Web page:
Former IBM executive Giovanni Visentin notified IBM on Jan. 19 that he was resigning to work for Hewlett Packard. IBM sued the next day, to enforce a non-competition agreement restraining Visentin for working for its competitor for one year.
U.S. District Judge Cathy Seibel granted a temporary restraining order on Jan. 24, until a hearing on a preliminary injunction. The case was transferred to Preska, who heard arguments for four days, starting on Feb. 1.
In her Feb. 16 decision, Preska wrote that the “exhaustive four-day hearing” took place partly “in a closed courtroom to protect the confidentiality of what were said to be ‘highly sensitive’ IBM documents.”
But, the judge wrote, “IBM has failed to carry its burden of demonstrating that the facts of the present case warrant granting the extraordinary relief requested” – a yearlong injunction.
Preska found that Visentin did not have the education or expertise to know IBM trade secrets, as he was a general manager rather than a computer scientist.
“My strength is not giving them technical knowledge. It’s really understanding,” Visentin had testified, according Preska’s ruling.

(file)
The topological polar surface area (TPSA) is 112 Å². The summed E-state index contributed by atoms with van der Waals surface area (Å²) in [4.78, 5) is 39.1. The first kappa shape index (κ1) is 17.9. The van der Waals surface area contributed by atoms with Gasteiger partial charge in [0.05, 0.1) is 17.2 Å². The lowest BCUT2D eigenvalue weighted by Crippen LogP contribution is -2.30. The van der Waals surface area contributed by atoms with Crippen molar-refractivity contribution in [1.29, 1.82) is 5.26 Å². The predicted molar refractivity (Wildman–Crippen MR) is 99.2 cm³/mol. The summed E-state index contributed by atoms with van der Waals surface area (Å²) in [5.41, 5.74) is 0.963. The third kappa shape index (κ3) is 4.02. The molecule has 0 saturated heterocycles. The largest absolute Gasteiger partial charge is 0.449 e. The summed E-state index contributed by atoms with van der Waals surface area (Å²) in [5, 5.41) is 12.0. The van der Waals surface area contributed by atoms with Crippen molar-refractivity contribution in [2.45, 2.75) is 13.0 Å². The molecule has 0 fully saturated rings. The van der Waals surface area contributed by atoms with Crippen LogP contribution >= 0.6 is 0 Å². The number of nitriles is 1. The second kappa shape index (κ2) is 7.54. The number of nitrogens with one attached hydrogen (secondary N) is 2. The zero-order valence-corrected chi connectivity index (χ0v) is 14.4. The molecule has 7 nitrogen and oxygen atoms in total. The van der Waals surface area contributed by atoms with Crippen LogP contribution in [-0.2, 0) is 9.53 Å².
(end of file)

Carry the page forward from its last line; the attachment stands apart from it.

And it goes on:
IBM countered that the trade secrets they were concerned about involved strategic business and marketing plans.
But the judge was not persuaded: “In a majority of the areas of information that IBM now seeks to protect as ‘trade secrets,’ IBM’s fact witnesses, Mr. Patrick Kerin and Ms. Emily McCabe, failed to provide specific examples of confidential or trade secret information that could actually be used to IBM’s detriment if Mr. Visentin were allowed to assume his new position at HP.”
Calling the non-competition agreement “overbroad,” Preska found that it prevents Visentin “from working for a competitor in a business in which IBM does not even participate – for example, retail laptop and printer sales.”
The judge noted that an IBM employee testified that the non-competition agreements are “retention devices” designed to pressure IBM workers from leaving their jobs.
“(T)he testimony of the architect of IBM’s noncompetition program, Mr. MacDonald, indicates that IBM’s Noncompetition Agreement is designed not to protect a legitimate business interest but, rather, to keep the leadership talent of IBM from leaving,” Preska wrote.
Although IBM did not request partial enforcement of the 12-month injunction, Preska added what she called a “coda” to her decision, to prevent IBM from seeking other relief.
An employer can seek partial enforcement only if it “demonstrates an absence of overreaching, coercive use of dominant bargaining power, or other anti-competitive misconduct,” Preska wrote.
“Thus, even if IBM were to seek partial enforcement, it would be unavailable.”
Visentin’s attorneys declined to comment on the record.
Attorneys for IBM were on vacation and did not immediately respond to telephone inquiries.
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